The Code Noir initially took shape in Louis XIV’s edict of 1685. Although subsequent decrees modified a few of the code’s provisions, this first document established the main lines for the policing of slavery right up to 1789. The very first article expels all Jews from the colonies; Jews played a significant but hardly dominant role in the Dutch colonies of the Caribbean region but were not allowed to own property or slaves in the French colonies. The edict also insisted that all slaves be instructed as Catholics and not as Protestants. For the most part, the code concentrated on defining the condition of slavery (passing the condition through the mother not the father) and establishing harsh controls over the conduct of those enslaved. Slaves had virtually no rights, though the code did enjoin masters to take care of the sick and old.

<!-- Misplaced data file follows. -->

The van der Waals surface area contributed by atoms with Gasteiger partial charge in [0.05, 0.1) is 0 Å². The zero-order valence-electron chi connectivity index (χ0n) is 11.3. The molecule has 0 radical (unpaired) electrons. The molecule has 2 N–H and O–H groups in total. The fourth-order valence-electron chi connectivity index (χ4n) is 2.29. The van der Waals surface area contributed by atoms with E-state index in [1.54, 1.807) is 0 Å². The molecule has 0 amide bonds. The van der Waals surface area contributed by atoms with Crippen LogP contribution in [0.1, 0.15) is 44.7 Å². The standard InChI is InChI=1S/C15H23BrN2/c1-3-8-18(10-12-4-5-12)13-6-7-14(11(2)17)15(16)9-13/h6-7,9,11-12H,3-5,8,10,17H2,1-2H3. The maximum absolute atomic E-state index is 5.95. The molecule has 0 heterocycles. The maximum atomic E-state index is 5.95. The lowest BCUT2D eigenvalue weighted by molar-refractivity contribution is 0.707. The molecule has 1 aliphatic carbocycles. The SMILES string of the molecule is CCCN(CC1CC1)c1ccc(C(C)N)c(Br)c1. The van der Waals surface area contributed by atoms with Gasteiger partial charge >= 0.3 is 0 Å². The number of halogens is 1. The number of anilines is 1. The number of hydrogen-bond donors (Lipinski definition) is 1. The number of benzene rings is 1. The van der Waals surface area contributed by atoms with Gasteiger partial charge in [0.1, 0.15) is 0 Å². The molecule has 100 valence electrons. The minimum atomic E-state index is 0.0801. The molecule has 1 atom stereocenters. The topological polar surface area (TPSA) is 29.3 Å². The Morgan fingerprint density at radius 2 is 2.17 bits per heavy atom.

Last updated: December 19, 2017